Along with improving your feelings, CBT has been shown to improve compliance with diabetes treatments and doctor’s recommendations. With this being true, seeking cognitive-behavioral therapy will help with the negative outcomes of diabetes while attacking the source of the stress. CBT is a fantastic fit for anyone with type-2 diabetes.
Another way to address depression and anxiety is through medication. A psychiatrist or other medication prescriber will assess your situation and choose a medication or combination of medications that are right for you. Be sure to tell your prescriber about your diabetes as some medications will not be appropriate for you.
Medications like tricyclics, monoamine oxidase inhibitors (MAOIs), Paxil and Remeron can bring about weight gain as a side effect. With diabetes, these medications may do more harm than good. Don’t fear, though, there are a range of medications that modify serotonin and norepinephrine in your brain to assist with improved symptoms.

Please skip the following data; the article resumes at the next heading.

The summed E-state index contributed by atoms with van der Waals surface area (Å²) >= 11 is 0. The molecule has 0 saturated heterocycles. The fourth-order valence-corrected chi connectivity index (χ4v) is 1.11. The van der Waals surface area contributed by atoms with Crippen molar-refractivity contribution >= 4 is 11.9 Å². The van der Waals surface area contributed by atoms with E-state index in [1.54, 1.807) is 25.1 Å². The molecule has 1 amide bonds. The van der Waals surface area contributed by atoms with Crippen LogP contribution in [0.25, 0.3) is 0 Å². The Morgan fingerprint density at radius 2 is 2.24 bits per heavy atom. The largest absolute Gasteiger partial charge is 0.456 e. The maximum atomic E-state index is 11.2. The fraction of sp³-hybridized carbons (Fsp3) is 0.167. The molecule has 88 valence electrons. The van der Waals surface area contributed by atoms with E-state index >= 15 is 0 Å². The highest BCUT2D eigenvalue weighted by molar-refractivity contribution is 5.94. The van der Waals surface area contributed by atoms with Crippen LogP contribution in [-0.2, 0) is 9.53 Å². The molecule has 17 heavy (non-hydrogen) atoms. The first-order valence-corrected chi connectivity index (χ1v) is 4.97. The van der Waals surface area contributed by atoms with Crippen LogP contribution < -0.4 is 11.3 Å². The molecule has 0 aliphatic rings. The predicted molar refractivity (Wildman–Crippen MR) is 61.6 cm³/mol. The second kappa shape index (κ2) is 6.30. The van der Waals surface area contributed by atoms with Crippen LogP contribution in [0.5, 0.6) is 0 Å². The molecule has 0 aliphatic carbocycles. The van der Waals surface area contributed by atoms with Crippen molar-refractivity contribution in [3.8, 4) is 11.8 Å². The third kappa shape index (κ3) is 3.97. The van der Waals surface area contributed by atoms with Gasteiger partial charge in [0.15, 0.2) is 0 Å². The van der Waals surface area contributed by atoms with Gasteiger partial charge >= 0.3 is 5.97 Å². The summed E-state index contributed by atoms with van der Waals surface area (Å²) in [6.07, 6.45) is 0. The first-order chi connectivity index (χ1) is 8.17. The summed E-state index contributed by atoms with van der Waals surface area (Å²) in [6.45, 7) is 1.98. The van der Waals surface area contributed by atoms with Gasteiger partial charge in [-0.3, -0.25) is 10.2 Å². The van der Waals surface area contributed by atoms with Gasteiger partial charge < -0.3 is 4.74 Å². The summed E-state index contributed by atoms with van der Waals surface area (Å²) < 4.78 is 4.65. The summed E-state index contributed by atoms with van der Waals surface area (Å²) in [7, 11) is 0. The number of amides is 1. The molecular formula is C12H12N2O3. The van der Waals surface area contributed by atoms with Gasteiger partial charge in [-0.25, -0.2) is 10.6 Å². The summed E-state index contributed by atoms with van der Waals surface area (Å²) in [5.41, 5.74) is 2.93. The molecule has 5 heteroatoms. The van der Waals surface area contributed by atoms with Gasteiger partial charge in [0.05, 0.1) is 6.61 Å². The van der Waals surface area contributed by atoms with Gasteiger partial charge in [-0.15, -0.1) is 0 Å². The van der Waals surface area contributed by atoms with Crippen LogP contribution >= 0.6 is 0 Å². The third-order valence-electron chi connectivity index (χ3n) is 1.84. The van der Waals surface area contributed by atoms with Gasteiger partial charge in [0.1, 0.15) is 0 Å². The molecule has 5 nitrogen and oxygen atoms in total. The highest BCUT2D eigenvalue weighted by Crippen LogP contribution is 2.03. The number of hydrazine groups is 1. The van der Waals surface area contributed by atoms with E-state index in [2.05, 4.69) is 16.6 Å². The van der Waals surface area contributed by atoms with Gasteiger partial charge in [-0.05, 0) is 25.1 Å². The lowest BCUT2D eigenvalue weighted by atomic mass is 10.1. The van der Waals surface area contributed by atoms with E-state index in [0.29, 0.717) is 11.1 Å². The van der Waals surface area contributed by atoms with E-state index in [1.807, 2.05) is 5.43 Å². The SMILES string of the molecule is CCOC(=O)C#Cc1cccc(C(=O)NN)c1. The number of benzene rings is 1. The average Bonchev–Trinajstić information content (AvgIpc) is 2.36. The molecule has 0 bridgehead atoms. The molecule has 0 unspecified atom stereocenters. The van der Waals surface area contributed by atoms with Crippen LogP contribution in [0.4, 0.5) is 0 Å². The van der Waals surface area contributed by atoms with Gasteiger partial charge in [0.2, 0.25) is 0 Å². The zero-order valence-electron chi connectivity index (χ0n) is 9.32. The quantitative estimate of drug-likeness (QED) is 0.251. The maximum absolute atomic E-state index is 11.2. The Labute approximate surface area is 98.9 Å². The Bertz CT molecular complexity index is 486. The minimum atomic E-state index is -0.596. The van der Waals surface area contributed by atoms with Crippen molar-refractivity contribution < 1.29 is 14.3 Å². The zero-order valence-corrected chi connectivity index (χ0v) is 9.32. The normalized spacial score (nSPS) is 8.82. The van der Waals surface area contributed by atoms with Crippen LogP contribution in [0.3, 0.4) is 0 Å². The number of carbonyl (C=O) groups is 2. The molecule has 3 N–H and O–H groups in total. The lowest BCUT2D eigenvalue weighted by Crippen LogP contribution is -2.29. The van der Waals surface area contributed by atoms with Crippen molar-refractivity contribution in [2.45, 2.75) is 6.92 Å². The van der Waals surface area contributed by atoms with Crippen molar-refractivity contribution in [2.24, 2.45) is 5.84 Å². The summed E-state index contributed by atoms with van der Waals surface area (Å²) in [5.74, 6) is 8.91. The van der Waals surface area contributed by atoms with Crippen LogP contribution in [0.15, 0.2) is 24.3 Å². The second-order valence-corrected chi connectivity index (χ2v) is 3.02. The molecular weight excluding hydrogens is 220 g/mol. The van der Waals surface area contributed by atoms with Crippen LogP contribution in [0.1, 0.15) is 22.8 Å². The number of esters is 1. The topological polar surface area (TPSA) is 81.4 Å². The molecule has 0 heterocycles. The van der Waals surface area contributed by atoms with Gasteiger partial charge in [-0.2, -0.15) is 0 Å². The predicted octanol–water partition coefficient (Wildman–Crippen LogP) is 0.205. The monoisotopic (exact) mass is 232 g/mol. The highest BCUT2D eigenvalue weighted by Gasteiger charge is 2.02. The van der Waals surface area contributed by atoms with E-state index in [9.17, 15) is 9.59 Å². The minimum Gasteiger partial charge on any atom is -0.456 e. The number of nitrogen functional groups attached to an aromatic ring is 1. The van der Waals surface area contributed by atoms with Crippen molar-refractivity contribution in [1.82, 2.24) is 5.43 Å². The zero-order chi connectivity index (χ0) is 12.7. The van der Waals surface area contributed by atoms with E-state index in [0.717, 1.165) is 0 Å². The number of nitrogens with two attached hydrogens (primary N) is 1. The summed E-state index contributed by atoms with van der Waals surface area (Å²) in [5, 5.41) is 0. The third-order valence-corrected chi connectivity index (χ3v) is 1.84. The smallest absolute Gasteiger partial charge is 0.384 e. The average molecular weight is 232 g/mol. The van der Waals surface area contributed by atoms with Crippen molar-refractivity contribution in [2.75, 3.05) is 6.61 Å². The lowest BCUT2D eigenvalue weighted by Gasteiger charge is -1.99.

Diabetes is a menace to your physical and psychological wellbeing. Do your best to watch for symptoms of long-term stress so that you can end problems before they escalate. If you were too late catching the stress, bring in the professionals. Therapists and psychiatrists have the training and experience to bring down your symptoms.
Don’t accept stress, depression and anxiety. Take control of your diabetes and mental health. Fight back for a better you.